I apologize for the lack of updates, as you can imagine the past few weeks have been long and pretty overwhelming. The good news is that Ben is now back home resting, and thus far it seems like the surgery has been a complete success. He still has a long way to go before he is truly healthy, but hopefully he is done with hospitals and surgeries for a good long while (with one exception, which I will get to in a bit).
Since last I posted, things took a turn for the worse for a while. He had been improving slowly but steadily each day all week long, but then last Saturday it seemed like we were hit with a perfect storm of bad circumstances. The output of bilious fluid into his abdominal drain suddenly increased dramatically, indicating a leak somewhere internally. In concert with that Ben suddenly became much more lethargic and completely unwilling to get out of bed except for short trips to the bathroom. Just the day before he had been walking several times per day and for good distances, and now all of a sudden he could barely move. Unfortunately, not only was his primary doctor out for the weekend, but the other doctors we had been seeing each day since the surgery were also out and replaced with what seemed like the second string medical students. They knew nothing about Ben's history, and were not particularly helpful in addressing Ben's sudden regression. Even worse, that day we got a truly awful nurse who was the opposite of helpful. It was just a miserable weekend all around, and our hopes of Ben being released to go home on Sunday were completely dashed.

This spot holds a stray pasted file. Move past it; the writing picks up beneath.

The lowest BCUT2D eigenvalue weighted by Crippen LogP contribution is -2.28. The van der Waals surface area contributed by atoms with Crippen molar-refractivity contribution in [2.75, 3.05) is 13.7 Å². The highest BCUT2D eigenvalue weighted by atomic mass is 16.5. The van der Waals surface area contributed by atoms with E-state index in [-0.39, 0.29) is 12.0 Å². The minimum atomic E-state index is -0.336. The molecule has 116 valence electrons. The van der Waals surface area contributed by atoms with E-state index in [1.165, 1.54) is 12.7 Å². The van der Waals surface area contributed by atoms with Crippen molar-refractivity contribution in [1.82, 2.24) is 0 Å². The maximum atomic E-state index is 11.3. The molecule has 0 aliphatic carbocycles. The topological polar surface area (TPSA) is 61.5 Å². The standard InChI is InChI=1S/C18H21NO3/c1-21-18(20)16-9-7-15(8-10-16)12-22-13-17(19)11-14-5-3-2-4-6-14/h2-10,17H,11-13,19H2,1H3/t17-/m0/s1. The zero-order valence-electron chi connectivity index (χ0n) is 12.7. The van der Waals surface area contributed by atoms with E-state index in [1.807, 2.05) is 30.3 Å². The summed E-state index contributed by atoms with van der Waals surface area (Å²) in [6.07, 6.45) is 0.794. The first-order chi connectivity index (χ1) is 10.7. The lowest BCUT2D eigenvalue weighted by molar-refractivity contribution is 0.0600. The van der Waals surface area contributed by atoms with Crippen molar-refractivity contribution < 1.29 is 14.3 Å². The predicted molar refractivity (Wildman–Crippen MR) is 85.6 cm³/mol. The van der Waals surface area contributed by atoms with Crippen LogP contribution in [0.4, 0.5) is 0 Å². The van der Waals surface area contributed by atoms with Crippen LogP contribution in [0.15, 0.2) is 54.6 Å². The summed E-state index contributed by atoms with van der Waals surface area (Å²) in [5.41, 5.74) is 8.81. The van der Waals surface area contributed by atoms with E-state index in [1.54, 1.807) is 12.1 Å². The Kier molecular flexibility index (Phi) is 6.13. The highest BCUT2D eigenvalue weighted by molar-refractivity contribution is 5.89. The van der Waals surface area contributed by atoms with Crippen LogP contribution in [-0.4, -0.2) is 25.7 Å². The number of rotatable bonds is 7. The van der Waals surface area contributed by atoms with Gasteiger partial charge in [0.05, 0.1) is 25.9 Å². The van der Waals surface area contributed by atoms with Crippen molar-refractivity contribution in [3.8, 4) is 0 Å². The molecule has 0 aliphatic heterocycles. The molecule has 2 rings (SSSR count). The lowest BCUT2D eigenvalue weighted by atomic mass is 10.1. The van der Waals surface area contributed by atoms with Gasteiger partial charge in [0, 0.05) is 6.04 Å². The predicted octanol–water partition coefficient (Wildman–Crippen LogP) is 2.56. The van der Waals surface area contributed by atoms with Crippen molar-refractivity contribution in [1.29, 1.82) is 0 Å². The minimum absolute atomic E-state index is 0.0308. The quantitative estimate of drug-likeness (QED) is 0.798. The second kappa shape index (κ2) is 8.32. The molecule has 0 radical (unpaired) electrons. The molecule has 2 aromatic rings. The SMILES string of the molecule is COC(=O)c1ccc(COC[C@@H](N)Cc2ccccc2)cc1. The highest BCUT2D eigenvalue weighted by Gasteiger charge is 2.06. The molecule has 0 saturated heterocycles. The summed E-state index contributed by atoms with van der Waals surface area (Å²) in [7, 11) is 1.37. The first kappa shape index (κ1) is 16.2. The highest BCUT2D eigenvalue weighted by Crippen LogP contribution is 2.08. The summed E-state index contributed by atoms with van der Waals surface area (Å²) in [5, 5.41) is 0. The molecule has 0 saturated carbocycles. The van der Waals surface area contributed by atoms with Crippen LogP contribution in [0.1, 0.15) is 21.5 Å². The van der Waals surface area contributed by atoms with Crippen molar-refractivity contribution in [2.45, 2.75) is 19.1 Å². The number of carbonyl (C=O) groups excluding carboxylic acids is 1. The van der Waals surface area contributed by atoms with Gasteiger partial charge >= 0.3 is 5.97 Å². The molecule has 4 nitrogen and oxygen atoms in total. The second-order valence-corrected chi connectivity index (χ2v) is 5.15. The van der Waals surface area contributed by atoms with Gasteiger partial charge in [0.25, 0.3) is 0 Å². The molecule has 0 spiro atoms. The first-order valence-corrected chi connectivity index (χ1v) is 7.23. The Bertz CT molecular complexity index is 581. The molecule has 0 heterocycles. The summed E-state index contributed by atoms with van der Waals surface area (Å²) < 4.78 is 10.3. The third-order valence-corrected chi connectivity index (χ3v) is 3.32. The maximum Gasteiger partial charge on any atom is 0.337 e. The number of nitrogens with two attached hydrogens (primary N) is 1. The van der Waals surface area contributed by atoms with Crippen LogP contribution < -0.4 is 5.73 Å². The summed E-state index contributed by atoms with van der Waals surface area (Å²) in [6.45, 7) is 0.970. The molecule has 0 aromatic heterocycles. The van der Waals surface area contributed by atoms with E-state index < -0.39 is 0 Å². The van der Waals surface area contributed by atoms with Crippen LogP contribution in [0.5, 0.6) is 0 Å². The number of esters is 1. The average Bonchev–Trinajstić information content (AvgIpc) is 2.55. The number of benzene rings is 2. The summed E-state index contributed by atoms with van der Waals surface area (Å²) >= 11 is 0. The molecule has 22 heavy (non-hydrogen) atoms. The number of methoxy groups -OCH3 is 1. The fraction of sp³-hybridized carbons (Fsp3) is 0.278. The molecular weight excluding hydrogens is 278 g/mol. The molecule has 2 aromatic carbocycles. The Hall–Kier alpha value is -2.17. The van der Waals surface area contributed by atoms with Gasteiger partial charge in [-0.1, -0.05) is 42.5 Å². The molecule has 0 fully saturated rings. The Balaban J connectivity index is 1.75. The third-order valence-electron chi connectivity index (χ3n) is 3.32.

Thankfully, Monday morning saw the return of Dr. Christien, Dr. Karam, and one of our favorite nurses. The doctor repositioned the abdominal drain, and the output started to slow down again at least a little bit. By the end of Monday Ben was looking better than he had over the weekend, but really not quite as good as he had seemed on Friday.
We still anticipated being in the hospital for a few more days until the abdominal leak dried up, but Dr. Christein surprised us by declaring on Tuesday morning that Ben was well enough to go home but that he would have to keep the drain in place for a few weeks. With another storm approaching, we did everything we could to get out of town as early in the day as possible but it was still after 4pm before we made it on the road. That night Ben's maternal grandmother was kind enough to find us a pair of hotel rooms to stay in for the night somewhere in Georgia.